Enough is enough: Insurrection marks moment of reckoning for Republicans

Congress Electoral College, © AP/Press Association Images

The insurrection at the US Capitol was both stunning and predictable, the result of a Republican Party that has repeatedly enabled Donald Trump’s destructive behaviour.

When he was a presidential candidate in 2016, Republican officials ignored his call to supporters to “knock the crap out” of protesters.

Less than a year after he took office, party leaders argued he was taken out of context when he said there were “very fine people” on both sides of a deadly white supremacist rally.

Last summer, most party leaders looked the other way when he had hundreds of peaceful protesters forcibly removed from a demonstration near the White House so he could pose with a Bible in front of a church.

But the violent siege on Capitol Hill offers a new, and perhaps final, moment of reckoning for the Republican party. The usual excuses for Mr Trump — he is not a typical politician and is uninterested in Washington’s niceties — fell short against images of mobs occupying some of American democracy’s most sacred spaces.

The party, which has been defined over the past four years by its loyalty to Mr Trump, began recalibrating in the aftermath of Wednesday’s chaos.

One of his closest allies in Congress, senator Lindsey Graham, said “enough is enough”.

Representative Nancy Mace said Mr Trump’s accomplishments in office “were wiped out today”.

Stephanie Grisham, the first lady’s chief of staff and a former White House press secretary, submitted her resignation, but declined to say what has prompted her move.

Deputy national security adviser Matt Pottinger, White House social secretary Rickie Niceta and deputy press secretary Sarah Matthews also resigned, according to officials.

For the party to move forward, it will need to grapple with the reality that Mr Trump lost to Joe Biden by more than seven million votes and a 306-232 margin in the electoral college.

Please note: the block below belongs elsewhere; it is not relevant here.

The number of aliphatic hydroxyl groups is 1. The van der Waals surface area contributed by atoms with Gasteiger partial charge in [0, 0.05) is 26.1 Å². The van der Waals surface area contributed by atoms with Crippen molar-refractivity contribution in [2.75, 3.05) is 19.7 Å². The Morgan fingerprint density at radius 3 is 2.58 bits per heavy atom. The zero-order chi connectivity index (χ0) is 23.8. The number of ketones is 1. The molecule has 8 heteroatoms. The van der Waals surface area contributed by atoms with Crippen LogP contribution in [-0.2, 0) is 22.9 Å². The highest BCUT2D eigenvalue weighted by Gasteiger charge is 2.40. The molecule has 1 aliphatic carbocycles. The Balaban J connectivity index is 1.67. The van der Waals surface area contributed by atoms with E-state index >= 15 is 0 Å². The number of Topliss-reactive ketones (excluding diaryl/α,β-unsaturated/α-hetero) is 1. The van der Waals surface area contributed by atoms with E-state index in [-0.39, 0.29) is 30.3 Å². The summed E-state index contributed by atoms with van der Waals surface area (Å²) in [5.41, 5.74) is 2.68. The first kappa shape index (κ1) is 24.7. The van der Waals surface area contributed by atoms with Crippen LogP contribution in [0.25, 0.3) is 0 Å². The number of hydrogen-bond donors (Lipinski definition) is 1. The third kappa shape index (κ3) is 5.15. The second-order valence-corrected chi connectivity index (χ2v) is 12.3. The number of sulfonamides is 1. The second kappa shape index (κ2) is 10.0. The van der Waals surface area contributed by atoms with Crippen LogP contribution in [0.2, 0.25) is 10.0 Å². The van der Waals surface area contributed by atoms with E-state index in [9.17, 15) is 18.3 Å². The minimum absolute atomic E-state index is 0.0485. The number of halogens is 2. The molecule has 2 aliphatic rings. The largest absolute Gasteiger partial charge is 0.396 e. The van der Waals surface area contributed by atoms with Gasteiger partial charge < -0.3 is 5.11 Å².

Former Republican president George W Bush described the violent mob as “a sickening and heartbreaking sight”.

He declined to call out Mr Trump or his allies, but the implication was clear when Mr Bush said the siege “was undertaken by people whose passions have been inflamed by falsehoods and false hopes”.

George W Bush (Stephen Wilson/PA)

Representative Liz Cheney, a senior House Republican and the daughter of Mr Bush’s vice president, was much more direct in an interview on Fox News.

“There’s no question the president formed the mob. The president incited the mob,” she said. “He lit the flame.”

While their criticism was searing, Mr Bush and Ms Cheney had already been among a small group of Republican officials willing to condemn Mr Trump’s most outrageous behaviour at times. The overwhelming majority of the party has been far more reserved, eager to keep Mr Trump’s fiery base on their side.

His grip on his party appeared weakened when members of Congress returned to the Capitol on Wednesday night, having spent several hours hiding in secure locations after being evacuated.

Before they left, a handful of Republican senators and more than 100 Republican House members were set to oppose the vote to certify Mr Biden’s presidential victory.

Josh Hawley and Ted Cruz (Andrew Harnik/AP)

It was led by senators Ted Cruz and Josh Hawley, each with his own 2024 presidential ambitions, over the objection of Senate majority Leader Mitch McConnell, who warned that that US democracy “would enter a death spiral” if Congress rejected state election results.

When they resumed debate, however, much of the energy behind the extraordinary push had fizzled out. Several Republicans dropped their objections. Mr Hawley and Mr Cruz did not, but they offered scaled-back arguments.

Mr Hawley condemned the day’s violence but also called for an investigation into “irregularities and fraud”. Earlier in the day, his home town newspaper, the Kansas City Star, released an editorial charging that he “has blood on his hands” for enabling Mr Trump’s false claims.

Others Republicans were clearly more concerned about the day’s violence and the events that preceded them.

“Dear MAGA (Make America Great Again) – I am one of you,” former White House aide Alyssa Farah tweeted. “But I need you to hear me: the Election was NOT stolen. We lost.”

Jefferson Thomas, who led Mr Trump’s campaign in Colorado, expressed regret about joining his team in the first place, calling Wednesday’s events “an embarrassment to our country”.

“This isn’t what I ever imagined when I signed up to #MAGA. Had I known then that this is how it would end, I never would’ve joined,” he wrote on Twitter.

Mr Trump’s former secretary of defence, James Mattis, who denounced the president as a threat to the constitution last year, described the violent assault on the Capitol as “an effort to subjugate American democracy by mob rule… fomented by Mr Trump”.

“His use of the presidency to destroy trust in our election and to poison our fellow citizens has been enabled by pseudo political leaders whose names will live in infamy as profiles in cowardice,” Mr Mattis said.

Anthony Scaramucci, a former Trump aide, offered his harshest words for Mr Trump’s Republican enablers, tweeting: “Republican elected officials still supporting Trump need to be tried alongside of him for treason.”


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